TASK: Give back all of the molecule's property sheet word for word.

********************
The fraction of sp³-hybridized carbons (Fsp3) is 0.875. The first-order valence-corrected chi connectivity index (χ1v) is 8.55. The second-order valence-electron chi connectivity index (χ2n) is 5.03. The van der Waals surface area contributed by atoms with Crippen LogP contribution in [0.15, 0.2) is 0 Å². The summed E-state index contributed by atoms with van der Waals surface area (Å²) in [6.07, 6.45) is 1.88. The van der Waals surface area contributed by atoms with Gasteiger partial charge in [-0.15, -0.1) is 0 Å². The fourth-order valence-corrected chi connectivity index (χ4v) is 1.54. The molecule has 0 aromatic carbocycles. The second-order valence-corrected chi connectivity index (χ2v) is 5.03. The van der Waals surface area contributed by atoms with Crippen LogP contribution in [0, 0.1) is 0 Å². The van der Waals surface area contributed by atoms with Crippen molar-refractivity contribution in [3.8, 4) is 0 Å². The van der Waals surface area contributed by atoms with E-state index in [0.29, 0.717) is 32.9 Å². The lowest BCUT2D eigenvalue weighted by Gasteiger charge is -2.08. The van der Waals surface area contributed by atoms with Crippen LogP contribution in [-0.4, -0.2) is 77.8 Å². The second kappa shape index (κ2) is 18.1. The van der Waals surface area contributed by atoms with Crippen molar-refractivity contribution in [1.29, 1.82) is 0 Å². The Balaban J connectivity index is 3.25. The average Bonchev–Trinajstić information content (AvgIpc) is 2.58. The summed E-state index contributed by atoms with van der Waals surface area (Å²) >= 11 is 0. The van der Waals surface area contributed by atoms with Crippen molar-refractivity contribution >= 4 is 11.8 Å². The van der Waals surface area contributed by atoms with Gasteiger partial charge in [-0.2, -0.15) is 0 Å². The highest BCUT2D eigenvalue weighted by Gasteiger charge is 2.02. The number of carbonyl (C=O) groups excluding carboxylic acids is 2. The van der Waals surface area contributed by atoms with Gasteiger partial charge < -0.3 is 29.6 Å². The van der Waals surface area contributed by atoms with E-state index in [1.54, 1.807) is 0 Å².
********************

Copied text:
The fraction of sp³-hybridized carbons (Fsp3) is 0.875. The first-order valence-corrected chi connectivity index (χ1v) is 8.55. The second-order valence-electron chi connectivity index (χ2n) is 5.03. The van der Waals surface area contributed by atoms with Crippen LogP contribution in [0.15, 0.2) is 0 Å². The summed E-state index contributed by atoms with van der Waals surface area (Å²) in [6.07, 6.45) is 1.88. The van der Waals surface area contributed by atoms with Gasteiger partial charge in [-0.15, -0.1) is 0 Å². The fourth-order valence-corrected chi connectivity index (χ4v) is 1.54. The molecule has 0 aromatic carbocycles. The second-order valence-corrected chi connectivity index (χ2v) is 5.03. The van der Waals surface area contributed by atoms with Crippen LogP contribution in [0, 0.1) is 0 Å². The van der Waals surface area contributed by atoms with Crippen molar-refractivity contribution in [3.8, 4) is 0 Å². The van der Waals surface area contributed by atoms with E-state index in [0.29, 0.717) is 32.9 Å². The lowest BCUT2D eigenvalue weighted by Gasteiger charge is -2.08. The van der Waals surface area contributed by atoms with Crippen LogP contribution in [-0.4, -0.2) is 77.8 Å². The second kappa shape index (κ2) is 18.1. The van der Waals surface area contributed by atoms with Crippen molar-refractivity contribution in [1.29, 1.82) is 0 Å². The Balaban J connectivity index is 3.25. The average Bonchev–Trinajstić information content (AvgIpc) is 2.58. The summed E-state index contributed by atoms with van der Waals surface area (Å²) >= 11 is 0. The van der Waals surface area contributed by atoms with Crippen molar-refractivity contribution >= 4 is 11.8 Å². The van der Waals surface area contributed by atoms with Gasteiger partial charge in [-0.2, -0.15) is 0 Å². The highest BCUT2D eigenvalue weighted by Gasteiger charge is 2.02. The number of carbonyl (C=O) groups excluding carboxylic acids is 2. The van der Waals surface area contributed by atoms with Gasteiger partial charge < -0.3 is 29.6 Å². The van der Waals surface area contributed by atoms with E-state index in [1.54, 1.807) is 0 Å².